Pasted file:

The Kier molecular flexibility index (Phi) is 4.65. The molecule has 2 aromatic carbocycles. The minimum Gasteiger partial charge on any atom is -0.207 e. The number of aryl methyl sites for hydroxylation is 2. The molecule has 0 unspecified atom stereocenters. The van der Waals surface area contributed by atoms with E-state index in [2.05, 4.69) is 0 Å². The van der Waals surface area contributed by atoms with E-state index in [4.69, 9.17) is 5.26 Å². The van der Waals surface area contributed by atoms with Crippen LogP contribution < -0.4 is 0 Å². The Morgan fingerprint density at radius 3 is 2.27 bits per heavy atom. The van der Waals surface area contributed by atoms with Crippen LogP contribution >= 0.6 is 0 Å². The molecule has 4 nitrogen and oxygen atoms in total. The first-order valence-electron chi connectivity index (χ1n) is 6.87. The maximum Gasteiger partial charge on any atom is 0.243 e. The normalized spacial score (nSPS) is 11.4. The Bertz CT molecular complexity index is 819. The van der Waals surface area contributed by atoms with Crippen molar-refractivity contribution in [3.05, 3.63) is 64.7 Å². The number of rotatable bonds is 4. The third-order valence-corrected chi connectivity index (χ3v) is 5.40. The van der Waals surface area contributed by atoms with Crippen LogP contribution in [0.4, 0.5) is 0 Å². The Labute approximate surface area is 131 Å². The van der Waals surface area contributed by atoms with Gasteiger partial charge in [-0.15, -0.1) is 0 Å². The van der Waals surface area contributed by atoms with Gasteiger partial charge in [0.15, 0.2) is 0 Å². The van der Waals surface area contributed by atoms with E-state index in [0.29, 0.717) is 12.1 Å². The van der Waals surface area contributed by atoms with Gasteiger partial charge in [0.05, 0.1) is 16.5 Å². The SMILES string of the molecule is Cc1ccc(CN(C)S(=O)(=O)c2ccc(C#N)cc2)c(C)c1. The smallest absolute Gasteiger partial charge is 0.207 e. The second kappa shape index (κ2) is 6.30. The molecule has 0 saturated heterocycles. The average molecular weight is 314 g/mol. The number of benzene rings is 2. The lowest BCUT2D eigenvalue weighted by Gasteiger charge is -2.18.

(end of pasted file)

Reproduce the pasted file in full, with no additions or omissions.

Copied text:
The Kier molecular flexibility index (Phi) is 4.65. The molecule has 2 aromatic carbocycles. The minimum Gasteiger partial charge on any atom is -0.207 e. The number of aryl methyl sites for hydroxylation is 2. The molecule has 0 unspecified atom stereocenters. The van der Waals surface area contributed by atoms with E-state index in [2.05, 4.69) is 0 Å². The van der Waals surface area contributed by atoms with E-state index in [4.69, 9.17) is 5.26 Å². The van der Waals surface area contributed by atoms with Crippen LogP contribution < -0.4 is 0 Å². The Morgan fingerprint density at radius 3 is 2.27 bits per heavy atom. The van der Waals surface area contributed by atoms with Crippen LogP contribution >= 0.6 is 0 Å². The molecule has 4 nitrogen and oxygen atoms in total. The first-order valence-electron chi connectivity index (χ1n) is 6.87. The maximum Gasteiger partial charge on any atom is 0.243 e. The normalized spacial score (nSPS) is 11.4. The Bertz CT molecular complexity index is 819. The van der Waals surface area contributed by atoms with Crippen molar-refractivity contribution in [3.05, 3.63) is 64.7 Å². The number of rotatable bonds is 4. The third-order valence-corrected chi connectivity index (χ3v) is 5.40. The van der Waals surface area contributed by atoms with Crippen LogP contribution in [0.4, 0.5) is 0 Å². The Labute approximate surface area is 131 Å². The van der Waals surface area contributed by atoms with Gasteiger partial charge in [-0.15, -0.1) is 0 Å². The van der Waals surface area contributed by atoms with Gasteiger partial charge in [0.15, 0.2) is 0 Å². The van der Waals surface area contributed by atoms with E-state index in [0.29, 0.717) is 12.1 Å². The van der Waals surface area contributed by atoms with Gasteiger partial charge in [0.05, 0.1) is 16.5 Å². The SMILES string of the molecule is Cc1ccc(CN(C)S(=O)(=O)c2ccc(C#N)cc2)c(C)c1. The smallest absolute Gasteiger partial charge is 0.207 e. The second kappa shape index (κ2) is 6.30. The molecule has 0 saturated heterocycles. The average molecular weight is 314 g/mol. The number of benzene rings is 2. The lowest BCUT2D eigenvalue weighted by Gasteiger charge is -2.18.